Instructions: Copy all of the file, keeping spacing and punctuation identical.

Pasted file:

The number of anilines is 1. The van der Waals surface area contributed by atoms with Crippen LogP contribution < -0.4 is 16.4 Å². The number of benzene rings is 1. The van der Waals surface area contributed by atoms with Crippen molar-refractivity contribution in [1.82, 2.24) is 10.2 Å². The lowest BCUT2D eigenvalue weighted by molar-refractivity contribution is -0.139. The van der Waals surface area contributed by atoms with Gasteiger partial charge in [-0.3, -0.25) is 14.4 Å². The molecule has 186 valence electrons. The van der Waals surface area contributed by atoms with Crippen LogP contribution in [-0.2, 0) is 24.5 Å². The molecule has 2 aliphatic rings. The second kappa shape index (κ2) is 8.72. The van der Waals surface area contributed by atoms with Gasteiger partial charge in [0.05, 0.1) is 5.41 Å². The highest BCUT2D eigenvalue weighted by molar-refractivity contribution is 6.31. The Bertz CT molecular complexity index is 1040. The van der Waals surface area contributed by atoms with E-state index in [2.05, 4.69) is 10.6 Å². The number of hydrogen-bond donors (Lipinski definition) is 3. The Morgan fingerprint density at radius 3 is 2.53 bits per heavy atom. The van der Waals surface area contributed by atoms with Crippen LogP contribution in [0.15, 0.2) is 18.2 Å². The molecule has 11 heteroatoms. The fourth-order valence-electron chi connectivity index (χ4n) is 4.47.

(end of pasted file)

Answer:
The number of anilines is 1. The van der Waals surface area contributed by atoms with Crippen LogP contribution < -0.4 is 16.4 Å². The number of benzene rings is 1. The van der Waals surface area contributed by atoms with Crippen molar-refractivity contribution in [1.82, 2.24) is 10.2 Å². The lowest BCUT2D eigenvalue weighted by molar-refractivity contribution is -0.139. The van der Waals surface area contributed by atoms with Gasteiger partial charge in [-0.3, -0.25) is 14.4 Å². The molecule has 186 valence electrons. The van der Waals surface area contributed by atoms with Crippen LogP contribution in [-0.2, 0) is 24.5 Å². The molecule has 2 aliphatic rings. The second kappa shape index (κ2) is 8.72. The van der Waals surface area contributed by atoms with Gasteiger partial charge in [0.05, 0.1) is 5.41 Å². The highest BCUT2D eigenvalue weighted by molar-refractivity contribution is 6.31. The Bertz CT molecular complexity index is 1040. The van der Waals surface area contributed by atoms with E-state index in [2.05, 4.69) is 10.6 Å². The number of hydrogen-bond donors (Lipinski definition) is 3. The Morgan fingerprint density at radius 3 is 2.53 bits per heavy atom. The van der Waals surface area contributed by atoms with Crippen LogP contribution in [0.15, 0.2) is 18.2 Å². The molecule has 11 heteroatoms. The fourth-order valence-electron chi connectivity index (χ4n) is 4.47.